¿Te has topado con alguno de estos sesgos en tu proceso de aprendizaje o el de tus alumnos? Cuéntanos en los comentarios.




 

3 Ways for IT Prepare for Fall Classes

Campus Technology - 13 Agosto, 2020 - 13:00
Babson College, like so many schools, is priming for the start of fall classes, which begin in just a few days. Here's how the Boston-based institution has positioned itself to succeed.

Universities will cancel deals with publishers if they don’t respond to current financial pressures - warn major sector bodies

JISC News - 13 Agosto, 2020 - 12:42
13 August 2020

A price freeze on journal subscriptions will not be enough to avoid UK researchers losing access to key academic content, warn three major sector bodies representing academic library directors and higher education managers. 

Research Libraries UK (RLUK), SCONUL, the professional association for academic and research libraries and Jisc say that immediate reductions are necessary if institutions are to retain access to content.

Universities are under heavy pressure to reduce all expenditure and divert financial resources to areas of immediate concern including online teaching and implementing measures to limit the spread of COVID-19.

Stella Butler, University of Leeds' librarian and keeper of the Brotherton Collection says:

"The pandemic has put extraordinary pressure on university budgets. In the new normal that has yet to emerge, libraries will be forced to prioritise their spending. Publishers should be focussing on supporting research by reducing journal costs not on maintaining profit levels. If prices do not come down, cancellations are inevitable.”

Liz Waller, director of library services and librarian at Durham University says:

“At this time of crisis we are having to take extremely difficult and unwelcome decisions and reduce costs that necessitate a comprehensive review of our subscriptions. We have already identified titles which we will be pausing next year, and this will be extended to select “big deals”.

"Publishers must understand the need for price reductions and a full transition to open access to put libraries in a position to maintain subscriptions.”

Last month, Universities UK and Jisc already called on major academic publishers to seek reductions of 25% on all agreements due to the grave financial impact of the pandemic.

David Prosser, executive director at RLUK says:

“The global pandemic is increasing costs and reducing budgets in an unprecedented way. Libraries will need to make cuts and the only place where there will be enough money to make large enough savings is ‘big deals’ with publishers. Unless there are significant price reductions, these big deals will inevitably be cut - to the detriment of scholarship and publishers alike.”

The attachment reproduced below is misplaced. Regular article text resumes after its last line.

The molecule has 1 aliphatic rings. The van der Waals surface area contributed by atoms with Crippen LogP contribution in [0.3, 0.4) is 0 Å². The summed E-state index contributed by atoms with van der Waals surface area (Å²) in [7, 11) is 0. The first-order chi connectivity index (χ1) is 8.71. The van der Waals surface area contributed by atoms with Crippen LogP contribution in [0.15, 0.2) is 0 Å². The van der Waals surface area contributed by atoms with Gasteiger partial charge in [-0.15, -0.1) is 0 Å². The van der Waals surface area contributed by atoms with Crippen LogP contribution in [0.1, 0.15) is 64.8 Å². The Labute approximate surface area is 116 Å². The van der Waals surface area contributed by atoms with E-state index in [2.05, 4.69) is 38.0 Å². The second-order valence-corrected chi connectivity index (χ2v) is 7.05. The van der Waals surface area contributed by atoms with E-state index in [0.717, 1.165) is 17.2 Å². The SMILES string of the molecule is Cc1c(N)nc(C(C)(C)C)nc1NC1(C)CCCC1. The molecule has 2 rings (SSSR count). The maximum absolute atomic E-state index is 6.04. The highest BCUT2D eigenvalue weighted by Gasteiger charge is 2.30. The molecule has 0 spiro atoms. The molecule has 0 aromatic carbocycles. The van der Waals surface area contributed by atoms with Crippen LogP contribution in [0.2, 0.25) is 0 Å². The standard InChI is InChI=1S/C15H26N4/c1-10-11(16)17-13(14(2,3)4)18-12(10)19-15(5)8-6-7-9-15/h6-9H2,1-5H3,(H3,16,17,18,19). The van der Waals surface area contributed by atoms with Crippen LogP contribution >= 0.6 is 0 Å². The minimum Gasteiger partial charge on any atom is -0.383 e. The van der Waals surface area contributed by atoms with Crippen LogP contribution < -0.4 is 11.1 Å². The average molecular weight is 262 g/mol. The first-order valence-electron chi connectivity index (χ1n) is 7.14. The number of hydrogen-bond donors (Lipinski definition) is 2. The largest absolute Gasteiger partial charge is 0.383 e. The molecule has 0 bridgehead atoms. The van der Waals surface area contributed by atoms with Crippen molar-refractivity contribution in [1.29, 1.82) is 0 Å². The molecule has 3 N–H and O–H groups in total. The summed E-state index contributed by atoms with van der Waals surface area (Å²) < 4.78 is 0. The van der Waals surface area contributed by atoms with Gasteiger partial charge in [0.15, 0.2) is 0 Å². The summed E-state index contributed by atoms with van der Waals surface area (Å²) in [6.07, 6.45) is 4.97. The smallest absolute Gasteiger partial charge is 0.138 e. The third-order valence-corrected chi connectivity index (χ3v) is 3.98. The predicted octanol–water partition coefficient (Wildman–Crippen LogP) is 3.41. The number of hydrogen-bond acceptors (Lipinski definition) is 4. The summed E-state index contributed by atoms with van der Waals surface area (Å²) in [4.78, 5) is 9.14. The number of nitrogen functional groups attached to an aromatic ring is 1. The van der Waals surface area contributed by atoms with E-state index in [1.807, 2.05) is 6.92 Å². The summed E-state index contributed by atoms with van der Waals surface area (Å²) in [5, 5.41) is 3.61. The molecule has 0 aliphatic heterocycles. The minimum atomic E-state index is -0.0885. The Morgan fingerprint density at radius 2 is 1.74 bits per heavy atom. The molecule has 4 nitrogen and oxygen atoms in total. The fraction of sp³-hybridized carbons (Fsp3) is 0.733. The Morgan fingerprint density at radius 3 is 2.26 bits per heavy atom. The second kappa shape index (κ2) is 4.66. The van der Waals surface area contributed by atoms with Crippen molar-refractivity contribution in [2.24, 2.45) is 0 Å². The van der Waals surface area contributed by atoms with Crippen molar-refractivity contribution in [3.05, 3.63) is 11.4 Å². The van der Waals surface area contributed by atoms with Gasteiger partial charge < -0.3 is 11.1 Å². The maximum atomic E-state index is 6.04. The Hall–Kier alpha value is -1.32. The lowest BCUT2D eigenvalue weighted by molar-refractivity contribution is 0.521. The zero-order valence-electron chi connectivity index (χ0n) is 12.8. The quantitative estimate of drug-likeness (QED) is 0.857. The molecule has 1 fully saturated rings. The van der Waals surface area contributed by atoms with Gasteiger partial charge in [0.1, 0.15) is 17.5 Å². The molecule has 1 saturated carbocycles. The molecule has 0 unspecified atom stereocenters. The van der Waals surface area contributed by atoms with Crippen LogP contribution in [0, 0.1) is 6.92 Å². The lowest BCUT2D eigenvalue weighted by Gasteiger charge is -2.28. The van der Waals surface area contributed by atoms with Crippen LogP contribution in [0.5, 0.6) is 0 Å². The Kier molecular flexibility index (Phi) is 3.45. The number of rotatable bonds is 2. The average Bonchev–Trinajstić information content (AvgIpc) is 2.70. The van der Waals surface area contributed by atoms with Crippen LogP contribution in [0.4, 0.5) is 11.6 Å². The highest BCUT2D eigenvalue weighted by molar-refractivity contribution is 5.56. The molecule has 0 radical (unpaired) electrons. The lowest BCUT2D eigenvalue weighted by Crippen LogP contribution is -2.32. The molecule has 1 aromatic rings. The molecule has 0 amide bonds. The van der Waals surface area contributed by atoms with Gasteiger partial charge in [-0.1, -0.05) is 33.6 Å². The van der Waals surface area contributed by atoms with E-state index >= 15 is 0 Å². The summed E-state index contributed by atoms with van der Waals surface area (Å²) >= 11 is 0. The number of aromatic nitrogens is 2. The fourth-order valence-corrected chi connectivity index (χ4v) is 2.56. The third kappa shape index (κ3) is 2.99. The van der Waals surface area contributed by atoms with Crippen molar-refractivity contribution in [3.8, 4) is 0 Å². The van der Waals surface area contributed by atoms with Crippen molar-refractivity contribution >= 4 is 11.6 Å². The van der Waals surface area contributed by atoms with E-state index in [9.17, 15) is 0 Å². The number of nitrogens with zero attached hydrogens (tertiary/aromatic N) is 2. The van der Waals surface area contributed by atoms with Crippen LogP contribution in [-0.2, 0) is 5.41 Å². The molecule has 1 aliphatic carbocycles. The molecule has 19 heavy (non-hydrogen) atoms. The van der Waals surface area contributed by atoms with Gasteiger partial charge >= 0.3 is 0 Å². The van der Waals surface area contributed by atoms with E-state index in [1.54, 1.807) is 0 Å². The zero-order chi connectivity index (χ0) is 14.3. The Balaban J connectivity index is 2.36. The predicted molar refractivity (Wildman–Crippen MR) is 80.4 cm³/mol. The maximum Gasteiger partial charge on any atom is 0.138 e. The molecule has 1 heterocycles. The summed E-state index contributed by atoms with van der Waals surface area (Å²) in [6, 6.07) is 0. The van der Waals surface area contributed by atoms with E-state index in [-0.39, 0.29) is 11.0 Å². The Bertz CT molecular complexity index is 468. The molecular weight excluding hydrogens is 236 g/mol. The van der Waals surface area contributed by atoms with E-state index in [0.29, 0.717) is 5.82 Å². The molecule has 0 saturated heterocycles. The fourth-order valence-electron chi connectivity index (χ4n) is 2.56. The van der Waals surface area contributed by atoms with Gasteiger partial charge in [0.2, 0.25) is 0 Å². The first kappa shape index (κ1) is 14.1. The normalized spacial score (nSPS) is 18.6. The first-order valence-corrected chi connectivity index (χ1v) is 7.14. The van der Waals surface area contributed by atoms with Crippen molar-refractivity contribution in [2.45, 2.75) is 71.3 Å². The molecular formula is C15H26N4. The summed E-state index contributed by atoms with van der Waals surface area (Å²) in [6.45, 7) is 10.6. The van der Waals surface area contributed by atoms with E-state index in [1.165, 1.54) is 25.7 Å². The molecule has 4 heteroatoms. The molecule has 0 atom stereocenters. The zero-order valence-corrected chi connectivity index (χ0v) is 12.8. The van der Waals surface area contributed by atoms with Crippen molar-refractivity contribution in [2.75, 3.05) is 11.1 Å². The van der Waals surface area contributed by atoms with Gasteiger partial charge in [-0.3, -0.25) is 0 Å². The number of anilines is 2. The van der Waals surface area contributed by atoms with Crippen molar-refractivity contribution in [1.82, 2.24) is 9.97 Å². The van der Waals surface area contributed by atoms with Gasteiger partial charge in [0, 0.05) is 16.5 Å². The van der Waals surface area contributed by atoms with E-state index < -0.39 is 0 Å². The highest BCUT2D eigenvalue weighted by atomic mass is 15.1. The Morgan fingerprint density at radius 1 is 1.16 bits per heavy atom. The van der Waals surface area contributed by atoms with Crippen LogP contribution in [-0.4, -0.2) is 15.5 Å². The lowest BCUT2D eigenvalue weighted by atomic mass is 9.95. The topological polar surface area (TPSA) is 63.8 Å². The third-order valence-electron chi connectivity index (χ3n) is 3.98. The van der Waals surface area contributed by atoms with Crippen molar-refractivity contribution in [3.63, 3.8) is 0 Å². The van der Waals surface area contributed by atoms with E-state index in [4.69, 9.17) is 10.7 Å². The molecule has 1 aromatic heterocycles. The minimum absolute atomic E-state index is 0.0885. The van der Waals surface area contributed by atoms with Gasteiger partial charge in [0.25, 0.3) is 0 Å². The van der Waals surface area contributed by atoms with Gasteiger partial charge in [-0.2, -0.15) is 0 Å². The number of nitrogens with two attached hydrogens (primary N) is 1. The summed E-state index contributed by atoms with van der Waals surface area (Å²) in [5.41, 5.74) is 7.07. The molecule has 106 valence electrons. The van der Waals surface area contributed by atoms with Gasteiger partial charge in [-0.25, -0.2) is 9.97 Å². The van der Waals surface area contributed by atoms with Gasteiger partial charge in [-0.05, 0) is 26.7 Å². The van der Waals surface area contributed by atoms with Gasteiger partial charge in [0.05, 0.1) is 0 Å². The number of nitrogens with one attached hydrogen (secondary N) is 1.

Ann Rossiter, executive director at SCONUL says:

“It would be very short-sighted of publishers to seek to continue charging prices which were already subject to serious challenge on the basis of value even before the current crisis. Universities want to a provide the maximum access to research outputs, but this cannot be at any cost.

"Companies which do not adapt to the new post-COVID-19 reality will be judged harshly. It is time for publishers to bring prices into line with value, and to rethink their business models with a much stronger focus on service.”

Caren Milloy, Jisc’s director of licensing:

“Whilst the response from publishers to our call for price reductions has been constructive, offers to implement a 0% price increase will not meet the need to reduce expenditure to the levels of cuts institutions are facing. Our negotiations would have been seeking 0% price increases regardless.

"As in any business, libraries are now working to align costs against the prospective budgets that have been set and as we approach the renewal season for journal agreements, if a publisher has not provided a discount, their agreement will be top of the list for cancellation.”

Jisc has asked major publishers to resubmit their budget proposals for the next academic year before mid-August. The proposals will be reviewed by a Jisc content expert group on 10 September 2020 and will be circulated for wider consultation with universities.

Expressing creativity

Steve Wheeler - 13 Agosto, 2020 - 12:33
It has been quite a long time since my last blog post (more than 6 weeks!). There are several reasons for this, but perhaps the most important one is that I have been spending my time writing. I'm used to writing academic content, papers, conference papers, keynote speeches, chapter for books, peer reviewed journal articles. It's all run-of-the-mill stuff to any academic and we tend to take it in our stride.